In our Breeder Spotlight Series, we’ll interview blueberry and cranberry breeders to learn more about their roles, challenges in their breeding programs, and have them highlight some of their favorite new cultivars. For our first spotlight, we spoke to Dr. Paul Sandefur, Blueberry Breeding Manager for Fall Creek Farm and Nursery.
Please describe your role in the blueberry industry.
Blueberry Breeding Manager for Fall Creek Farm and Nursery - Coordination of a global team dedicated to development of blueberry cultivars for all chill levels and production systems. My role is to support our nursery achieve its goal of providing growers with the plants they want to grow and thereby produce the berries consumers want to eat.
Cultivar Highlight - Please tell us about some top cultivars you’re excited about and why you chose them.
Last spring we released three new high chill varieties that are just beginning to be planted at commercial volumes:
- ArabellaBlue™ ‘FC14-062’– released for its early harvest window, large aromatic crisp fruit, and vigorous precocious production.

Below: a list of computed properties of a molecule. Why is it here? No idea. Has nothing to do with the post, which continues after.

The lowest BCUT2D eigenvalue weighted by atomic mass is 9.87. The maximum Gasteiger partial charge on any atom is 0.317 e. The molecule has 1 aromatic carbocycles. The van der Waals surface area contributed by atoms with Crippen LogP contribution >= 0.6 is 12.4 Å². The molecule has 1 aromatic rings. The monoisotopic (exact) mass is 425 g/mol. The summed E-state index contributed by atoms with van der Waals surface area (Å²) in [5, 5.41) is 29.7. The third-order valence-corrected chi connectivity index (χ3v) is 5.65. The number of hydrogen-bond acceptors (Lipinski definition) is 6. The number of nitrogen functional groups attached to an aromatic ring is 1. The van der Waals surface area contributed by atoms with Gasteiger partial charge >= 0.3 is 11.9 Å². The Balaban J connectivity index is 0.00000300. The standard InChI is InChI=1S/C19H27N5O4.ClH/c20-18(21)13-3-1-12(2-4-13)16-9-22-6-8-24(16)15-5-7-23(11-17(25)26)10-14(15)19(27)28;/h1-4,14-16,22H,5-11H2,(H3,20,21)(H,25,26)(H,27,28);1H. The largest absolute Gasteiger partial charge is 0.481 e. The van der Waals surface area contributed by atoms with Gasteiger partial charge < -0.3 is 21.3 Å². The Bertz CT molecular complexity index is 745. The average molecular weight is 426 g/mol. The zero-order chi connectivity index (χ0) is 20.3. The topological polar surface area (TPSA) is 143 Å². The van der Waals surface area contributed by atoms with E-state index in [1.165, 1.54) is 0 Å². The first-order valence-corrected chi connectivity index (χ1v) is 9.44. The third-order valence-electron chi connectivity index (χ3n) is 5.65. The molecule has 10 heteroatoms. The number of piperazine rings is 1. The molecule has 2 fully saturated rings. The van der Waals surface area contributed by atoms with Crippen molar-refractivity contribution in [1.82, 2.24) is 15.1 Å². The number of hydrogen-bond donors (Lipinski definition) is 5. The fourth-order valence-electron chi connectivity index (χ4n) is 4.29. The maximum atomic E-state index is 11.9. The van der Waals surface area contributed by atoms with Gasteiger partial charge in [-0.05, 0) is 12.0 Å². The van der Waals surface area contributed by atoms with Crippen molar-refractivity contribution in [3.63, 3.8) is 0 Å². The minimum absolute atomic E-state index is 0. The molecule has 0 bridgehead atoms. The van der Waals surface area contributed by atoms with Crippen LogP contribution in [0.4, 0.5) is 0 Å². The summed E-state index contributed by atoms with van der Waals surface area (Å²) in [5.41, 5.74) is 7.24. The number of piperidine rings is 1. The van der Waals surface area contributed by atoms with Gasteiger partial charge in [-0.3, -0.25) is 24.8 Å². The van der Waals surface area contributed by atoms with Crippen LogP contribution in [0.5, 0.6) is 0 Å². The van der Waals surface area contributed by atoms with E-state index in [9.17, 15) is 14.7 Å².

- LoretoBlue™ ‘FC11-118’– released for its reliable production of ultra firm fruit in the mid-late harvest season that can maintain exceptional quality in long term cold storage.
- LunaBlue™ ‘FC12-205’– released for its uniform late season fruit that in our trials has shown less fruit shrivel and sunscald than currently available cultivars.
What are some challenges in the breeding program?
One of the biggest challenges we have in the program is effectively trialing advanced selections in enough diverse locations and production systems to confidently make release decisions and provide growers with accurate guidance on how best to manage new cultivars. Being able to accurately predict performance and thereby reduce the resources that must be dedicated to trialing would be a major win.
Where do you see the future of Vaccinium breeding going in the next 20 years?
Over the next 20 years I see a continued focus on the classic traits such as yield and fruit quality. However, I believe future varieties must be suited for mechanical harvest and have lower input requirements. Mastery of traditional breeding techniques will still be essential to develop superior cultivars, but deployment of a variety of molecular tools will be required to succeed in the increasingly competitive breeding arena.